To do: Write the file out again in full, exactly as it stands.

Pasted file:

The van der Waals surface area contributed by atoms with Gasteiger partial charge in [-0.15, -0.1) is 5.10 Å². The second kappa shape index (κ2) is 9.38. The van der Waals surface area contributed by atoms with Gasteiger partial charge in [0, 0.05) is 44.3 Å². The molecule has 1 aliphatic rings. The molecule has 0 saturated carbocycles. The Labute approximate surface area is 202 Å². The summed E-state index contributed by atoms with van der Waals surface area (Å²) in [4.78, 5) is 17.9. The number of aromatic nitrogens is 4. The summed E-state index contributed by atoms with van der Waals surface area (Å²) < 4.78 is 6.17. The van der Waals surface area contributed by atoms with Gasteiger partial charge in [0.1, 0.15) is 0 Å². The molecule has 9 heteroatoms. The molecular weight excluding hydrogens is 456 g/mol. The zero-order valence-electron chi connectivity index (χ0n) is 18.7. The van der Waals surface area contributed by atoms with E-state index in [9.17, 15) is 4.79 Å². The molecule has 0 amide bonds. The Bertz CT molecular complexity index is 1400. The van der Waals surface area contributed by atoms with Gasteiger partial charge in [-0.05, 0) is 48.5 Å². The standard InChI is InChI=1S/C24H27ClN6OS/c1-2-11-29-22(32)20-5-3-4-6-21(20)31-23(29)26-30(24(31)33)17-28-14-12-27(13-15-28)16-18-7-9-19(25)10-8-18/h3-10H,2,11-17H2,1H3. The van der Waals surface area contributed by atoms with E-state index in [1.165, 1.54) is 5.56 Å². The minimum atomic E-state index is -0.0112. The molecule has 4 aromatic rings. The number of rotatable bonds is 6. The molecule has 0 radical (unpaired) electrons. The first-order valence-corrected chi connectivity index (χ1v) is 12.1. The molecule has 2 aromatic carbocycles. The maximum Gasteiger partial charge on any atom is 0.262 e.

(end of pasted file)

The van der Waals surface area contributed by atoms with Gasteiger partial charge in [-0.15, -0.1) is 5.10 Å². The second kappa shape index (κ2) is 9.38. The van der Waals surface area contributed by atoms with Gasteiger partial charge in [0, 0.05) is 44.3 Å². The molecule has 1 aliphatic rings. The molecule has 0 saturated carbocycles. The Labute approximate surface area is 202 Å². The summed E-state index contributed by atoms with van der Waals surface area (Å²) in [4.78, 5) is 17.9. The number of aromatic nitrogens is 4. The summed E-state index contributed by atoms with van der Waals surface area (Å²) < 4.78 is 6.17. The van der Waals surface area contributed by atoms with Gasteiger partial charge in [0.1, 0.15) is 0 Å². The molecule has 9 heteroatoms. The molecular weight excluding hydrogens is 456 g/mol. The zero-order valence-electron chi connectivity index (χ0n) is 18.7. The van der Waals surface area contributed by atoms with E-state index in [9.17, 15) is 4.79 Å². The molecule has 0 amide bonds. The Bertz CT molecular complexity index is 1400. The van der Waals surface area contributed by atoms with Gasteiger partial charge in [-0.05, 0) is 48.5 Å². The standard InChI is InChI=1S/C24H27ClN6OS/c1-2-11-29-22(32)20-5-3-4-6-21(20)31-23(29)26-30(24(31)33)17-28-14-12-27(13-15-28)16-18-7-9-19(25)10-8-18/h3-10H,2,11-17H2,1H3. The van der Waals surface area contributed by atoms with E-state index in [1.165, 1.54) is 5.56 Å². The minimum atomic E-state index is -0.0112. The molecule has 4 aromatic rings. The number of rotatable bonds is 6. The molecule has 0 radical (unpaired) electrons. The first-order valence-corrected chi connectivity index (χ1v) is 12.1. The molecule has 2 aromatic carbocycles. The maximum Gasteiger partial charge on any atom is 0.262 e.